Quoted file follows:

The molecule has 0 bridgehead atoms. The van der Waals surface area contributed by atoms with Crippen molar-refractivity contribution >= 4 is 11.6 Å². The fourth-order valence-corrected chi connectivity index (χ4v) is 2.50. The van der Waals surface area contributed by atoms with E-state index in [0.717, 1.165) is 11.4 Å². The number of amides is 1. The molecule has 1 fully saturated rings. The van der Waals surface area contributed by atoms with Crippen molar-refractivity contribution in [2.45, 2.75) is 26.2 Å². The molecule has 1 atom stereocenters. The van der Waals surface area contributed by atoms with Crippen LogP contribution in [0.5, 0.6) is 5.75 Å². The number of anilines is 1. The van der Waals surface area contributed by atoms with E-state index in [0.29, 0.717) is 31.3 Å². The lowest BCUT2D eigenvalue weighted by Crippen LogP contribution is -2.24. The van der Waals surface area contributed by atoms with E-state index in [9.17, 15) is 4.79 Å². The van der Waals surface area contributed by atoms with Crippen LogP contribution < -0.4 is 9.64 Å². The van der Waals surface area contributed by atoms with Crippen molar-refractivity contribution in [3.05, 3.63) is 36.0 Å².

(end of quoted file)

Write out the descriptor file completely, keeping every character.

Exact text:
The molecule has 0 bridgehead atoms. The van der Waals surface area contributed by atoms with Crippen molar-refractivity contribution >= 4 is 11.6 Å². The fourth-order valence-corrected chi connectivity index (χ4v) is 2.50. The van der Waals surface area contributed by atoms with E-state index in [0.717, 1.165) is 11.4 Å². The number of amides is 1. The molecule has 1 fully saturated rings. The van der Waals surface area contributed by atoms with Crippen molar-refractivity contribution in [2.45, 2.75) is 26.2 Å². The molecule has 1 atom stereocenters. The van der Waals surface area contributed by atoms with Crippen LogP contribution in [0.5, 0.6) is 5.75 Å². The number of anilines is 1. The van der Waals surface area contributed by atoms with E-state index in [0.29, 0.717) is 31.3 Å². The lowest BCUT2D eigenvalue weighted by Crippen LogP contribution is -2.24. The van der Waals surface area contributed by atoms with E-state index in [9.17, 15) is 4.79 Å². The van der Waals surface area contributed by atoms with Crippen LogP contribution < -0.4 is 9.64 Å². The van der Waals surface area contributed by atoms with Crippen molar-refractivity contribution in [3.05, 3.63) is 36.0 Å².